Paediatric oncology as a global priority?
The cost-effectiveness thresholds for treating a child with either ALL in Brazil or BL in Malawi as calculated in this paper highlight the potential role that paediatric oncology could play within the larger global health prioritisation framework. Over the past decade, the fight against adult cancer has expanded beyond the borders of HIC and into a global priority.8 Much of this effort has focused on the prevention of lung and cervical cancers and low-cost screening/prevention options for cervical, breast and colorectal cancers.9 Paediatric cancer, however, has remained isolated from the larger debate and understudied despite the potential for high cure rates and large numbers of DALYs saved per case. This study is an important first step towards placing paediatric oncology treatment within the wider debate about global health priority setting in LMIC.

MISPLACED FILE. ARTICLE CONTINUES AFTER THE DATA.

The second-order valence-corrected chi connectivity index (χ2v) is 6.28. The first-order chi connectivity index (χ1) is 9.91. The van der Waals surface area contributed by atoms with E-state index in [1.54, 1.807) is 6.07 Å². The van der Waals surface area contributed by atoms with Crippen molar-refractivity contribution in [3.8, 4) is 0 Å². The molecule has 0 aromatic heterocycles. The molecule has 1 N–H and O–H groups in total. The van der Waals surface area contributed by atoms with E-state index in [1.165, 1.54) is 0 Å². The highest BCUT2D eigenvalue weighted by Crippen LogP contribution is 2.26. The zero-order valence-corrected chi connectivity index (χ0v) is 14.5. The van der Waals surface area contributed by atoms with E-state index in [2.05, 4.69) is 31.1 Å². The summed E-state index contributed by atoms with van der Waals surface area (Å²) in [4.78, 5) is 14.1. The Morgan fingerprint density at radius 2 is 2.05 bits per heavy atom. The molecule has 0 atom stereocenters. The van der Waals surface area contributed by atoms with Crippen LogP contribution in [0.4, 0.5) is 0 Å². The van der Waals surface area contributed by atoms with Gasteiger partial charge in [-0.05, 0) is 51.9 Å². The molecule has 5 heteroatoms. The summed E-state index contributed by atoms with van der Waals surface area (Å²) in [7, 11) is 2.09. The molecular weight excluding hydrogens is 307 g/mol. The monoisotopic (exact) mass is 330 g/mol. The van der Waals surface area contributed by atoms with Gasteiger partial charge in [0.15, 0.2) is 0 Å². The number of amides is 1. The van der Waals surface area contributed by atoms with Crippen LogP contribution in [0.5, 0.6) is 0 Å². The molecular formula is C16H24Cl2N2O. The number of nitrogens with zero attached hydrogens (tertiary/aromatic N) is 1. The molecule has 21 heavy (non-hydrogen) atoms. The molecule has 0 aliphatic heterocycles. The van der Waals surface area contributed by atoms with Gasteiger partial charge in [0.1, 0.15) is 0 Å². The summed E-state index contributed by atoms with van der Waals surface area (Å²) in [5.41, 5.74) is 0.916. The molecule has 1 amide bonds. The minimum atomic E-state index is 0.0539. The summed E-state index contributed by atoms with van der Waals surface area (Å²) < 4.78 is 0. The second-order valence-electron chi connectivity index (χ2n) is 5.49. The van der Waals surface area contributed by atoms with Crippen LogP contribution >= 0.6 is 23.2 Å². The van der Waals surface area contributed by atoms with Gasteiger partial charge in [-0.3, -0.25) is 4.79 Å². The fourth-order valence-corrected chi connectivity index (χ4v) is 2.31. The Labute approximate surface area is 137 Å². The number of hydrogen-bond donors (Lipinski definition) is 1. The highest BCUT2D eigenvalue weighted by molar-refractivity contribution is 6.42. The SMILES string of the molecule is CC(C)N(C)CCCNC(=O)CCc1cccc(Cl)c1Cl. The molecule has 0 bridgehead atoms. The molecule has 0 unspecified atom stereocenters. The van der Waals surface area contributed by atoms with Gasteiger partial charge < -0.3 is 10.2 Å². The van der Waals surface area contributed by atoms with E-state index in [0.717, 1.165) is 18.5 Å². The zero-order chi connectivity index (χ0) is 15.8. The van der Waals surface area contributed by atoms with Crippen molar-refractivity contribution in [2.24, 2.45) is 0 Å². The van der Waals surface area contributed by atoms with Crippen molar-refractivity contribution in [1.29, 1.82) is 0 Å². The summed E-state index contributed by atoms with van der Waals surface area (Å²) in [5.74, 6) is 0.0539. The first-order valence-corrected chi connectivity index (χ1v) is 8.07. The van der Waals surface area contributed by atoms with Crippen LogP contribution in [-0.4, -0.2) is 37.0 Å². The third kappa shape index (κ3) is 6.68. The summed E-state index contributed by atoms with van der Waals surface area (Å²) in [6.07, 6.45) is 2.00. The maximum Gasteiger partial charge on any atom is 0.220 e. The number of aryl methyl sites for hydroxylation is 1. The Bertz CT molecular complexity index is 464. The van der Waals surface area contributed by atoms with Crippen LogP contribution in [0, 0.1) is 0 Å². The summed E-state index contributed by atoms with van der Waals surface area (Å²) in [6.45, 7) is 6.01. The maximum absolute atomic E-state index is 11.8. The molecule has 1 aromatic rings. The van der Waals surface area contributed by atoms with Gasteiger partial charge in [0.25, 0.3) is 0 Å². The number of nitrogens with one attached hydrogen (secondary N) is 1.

Despite the cost effectiveness of treating certain paediatric cancers, the decision of whether to attempt to treat them in LMIC is complex and does not depend solely on costs. Much like tuberculosis and malaria, many childhood cancers are curable. However, unlike these diseases and HIV, the burden of disease measured in population based DALYs is comparatively small. This fact is compounded by the reality that many LMIC governments cannot implement every cost-effective intervention due to limited resources. Whether the funds used to cure one child with cancer could have saved more lives had they been spent on other interventions also remains an important question. It is important to note, however, that paediatric cancer treatment programmes in LMIC have already shown the ability to generate significant new philanthropic and grant revenue streams that supplement governmental support without detracting from other areas.7 ,31 These initial experiences suggest additional funding options may exist by engaging a new cadre of donors not currently involved in global health.